The sustained struggle made victory a reality, and Ethiopia emerged as an independent nation once again. It transpired, in the long run, that Eritreans were never willing to remain under the yoke of colonialism. The United Nations had to intervene to bring peace by conducting a referendum. The result was clear. Eritrea was federated with its motherland and remained so until certain elements organised themselves into freedom fronts and supported by archrival parties, they fought for 30 years underground.

Twenty-five years ago, the Eritrean Peoples Liberation Front (EPLF) succeeded in seceding Eritrea from Ethiopia. Eritrean success came with the toppling of the rather bloody dictatorship, the Dergue, in Ethiopia by the  TPLF-led rebel forces. But the friendly relations of the two forces did not last long. They continued for only two years after each came to power.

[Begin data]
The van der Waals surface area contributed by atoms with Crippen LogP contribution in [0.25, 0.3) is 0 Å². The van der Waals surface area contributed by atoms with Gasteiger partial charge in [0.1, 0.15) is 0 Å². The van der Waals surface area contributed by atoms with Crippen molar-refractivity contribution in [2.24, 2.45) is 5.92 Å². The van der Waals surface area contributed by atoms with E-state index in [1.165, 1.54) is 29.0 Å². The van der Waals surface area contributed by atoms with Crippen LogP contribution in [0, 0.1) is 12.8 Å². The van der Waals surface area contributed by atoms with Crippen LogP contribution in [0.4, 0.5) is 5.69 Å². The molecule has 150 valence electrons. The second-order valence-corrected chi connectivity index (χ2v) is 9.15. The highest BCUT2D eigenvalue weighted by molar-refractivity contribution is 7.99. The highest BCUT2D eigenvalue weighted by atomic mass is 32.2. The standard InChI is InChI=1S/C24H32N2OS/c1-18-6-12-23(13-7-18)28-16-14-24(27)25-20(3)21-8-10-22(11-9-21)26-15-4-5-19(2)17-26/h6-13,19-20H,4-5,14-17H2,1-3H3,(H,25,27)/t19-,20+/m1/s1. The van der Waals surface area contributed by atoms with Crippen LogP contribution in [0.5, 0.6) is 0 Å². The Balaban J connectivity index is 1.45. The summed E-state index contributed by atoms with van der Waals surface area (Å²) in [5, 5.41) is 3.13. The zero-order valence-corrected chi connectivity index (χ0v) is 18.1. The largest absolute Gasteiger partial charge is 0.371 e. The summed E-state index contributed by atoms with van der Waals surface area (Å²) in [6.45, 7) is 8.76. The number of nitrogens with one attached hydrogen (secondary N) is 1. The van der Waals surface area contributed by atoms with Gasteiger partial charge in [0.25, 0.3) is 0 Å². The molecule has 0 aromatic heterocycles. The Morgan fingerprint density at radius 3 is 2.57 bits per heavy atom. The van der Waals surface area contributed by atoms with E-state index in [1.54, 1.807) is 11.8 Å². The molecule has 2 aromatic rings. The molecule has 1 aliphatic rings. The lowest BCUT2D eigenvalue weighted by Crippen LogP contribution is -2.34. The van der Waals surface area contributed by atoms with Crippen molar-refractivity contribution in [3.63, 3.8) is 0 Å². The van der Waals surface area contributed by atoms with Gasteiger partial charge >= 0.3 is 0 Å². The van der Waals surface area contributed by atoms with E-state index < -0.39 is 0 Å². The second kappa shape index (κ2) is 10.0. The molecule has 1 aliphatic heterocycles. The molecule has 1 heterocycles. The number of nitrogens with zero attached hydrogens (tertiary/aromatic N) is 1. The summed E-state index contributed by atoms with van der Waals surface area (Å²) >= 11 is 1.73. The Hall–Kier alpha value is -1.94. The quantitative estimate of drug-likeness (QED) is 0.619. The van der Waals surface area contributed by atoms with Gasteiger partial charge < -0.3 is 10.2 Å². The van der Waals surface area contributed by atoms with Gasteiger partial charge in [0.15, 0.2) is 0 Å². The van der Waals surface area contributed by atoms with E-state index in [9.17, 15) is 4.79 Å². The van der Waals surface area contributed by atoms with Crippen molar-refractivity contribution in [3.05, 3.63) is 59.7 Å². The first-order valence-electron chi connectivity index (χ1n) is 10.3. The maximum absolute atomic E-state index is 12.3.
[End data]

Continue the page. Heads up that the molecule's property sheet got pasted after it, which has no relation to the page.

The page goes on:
War was known as the meaningless sacrifice. The Ethio-Eritrea war was deadly and came to a stop after two years. Ever since, a no war, no peace deadlock remains. Children born in post-war years have now come of age living to the tune of only memories of the avoidable conflict. If only logic and common sense on the part of the leaders of the two fighting parties had won the day, thousands of lives on both sides could have been saved, not to speak of the amount of and value of property lost in vain.

The two countries are not only neighbours by virtue of their geographic locations alone. Nor are they belligerents because of the fate of the battle of yesteryear. The two countries have deep-rooted features that unite them rather than separate them.